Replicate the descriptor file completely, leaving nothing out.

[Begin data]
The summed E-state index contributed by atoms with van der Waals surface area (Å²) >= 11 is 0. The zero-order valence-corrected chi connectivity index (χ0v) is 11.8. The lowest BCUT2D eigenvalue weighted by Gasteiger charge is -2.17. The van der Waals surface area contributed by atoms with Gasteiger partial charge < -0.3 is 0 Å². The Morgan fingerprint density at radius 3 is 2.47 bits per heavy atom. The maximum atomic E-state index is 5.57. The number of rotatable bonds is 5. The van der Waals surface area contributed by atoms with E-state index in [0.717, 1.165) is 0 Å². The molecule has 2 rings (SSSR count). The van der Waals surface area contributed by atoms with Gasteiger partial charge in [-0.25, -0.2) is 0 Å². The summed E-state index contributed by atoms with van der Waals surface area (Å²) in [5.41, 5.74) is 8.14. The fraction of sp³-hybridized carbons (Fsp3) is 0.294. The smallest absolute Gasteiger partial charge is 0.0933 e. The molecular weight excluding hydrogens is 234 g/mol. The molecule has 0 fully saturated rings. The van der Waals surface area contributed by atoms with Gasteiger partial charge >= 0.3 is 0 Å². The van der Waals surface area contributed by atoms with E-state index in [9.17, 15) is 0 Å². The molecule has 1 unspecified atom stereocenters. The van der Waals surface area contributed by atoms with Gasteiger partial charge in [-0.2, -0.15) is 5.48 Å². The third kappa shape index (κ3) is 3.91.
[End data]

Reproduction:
The summed E-state index contributed by atoms with van der Waals surface area (Å²) >= 11 is 0. The zero-order valence-corrected chi connectivity index (χ0v) is 11.8. The lowest BCUT2D eigenvalue weighted by Gasteiger charge is -2.17. The van der Waals surface area contributed by atoms with Gasteiger partial charge < -0.3 is 0 Å². The Morgan fingerprint density at radius 3 is 2.47 bits per heavy atom. The maximum atomic E-state index is 5.57. The number of rotatable bonds is 5. The van der Waals surface area contributed by atoms with E-state index in [0.717, 1.165) is 0 Å². The molecule has 2 rings (SSSR count). The van der Waals surface area contributed by atoms with Gasteiger partial charge in [-0.25, -0.2) is 0 Å². The summed E-state index contributed by atoms with van der Waals surface area (Å²) in [5.41, 5.74) is 8.14. The fraction of sp³-hybridized carbons (Fsp3) is 0.294. The smallest absolute Gasteiger partial charge is 0.0933 e. The molecular weight excluding hydrogens is 234 g/mol. The molecule has 0 fully saturated rings. The van der Waals surface area contributed by atoms with Gasteiger partial charge >= 0.3 is 0 Å². The van der Waals surface area contributed by atoms with E-state index in [9.17, 15) is 0 Å². The molecule has 1 unspecified atom stereocenters. The van der Waals surface area contributed by atoms with Gasteiger partial charge in [-0.2, -0.15) is 5.48 Å². The third kappa shape index (κ3) is 3.91.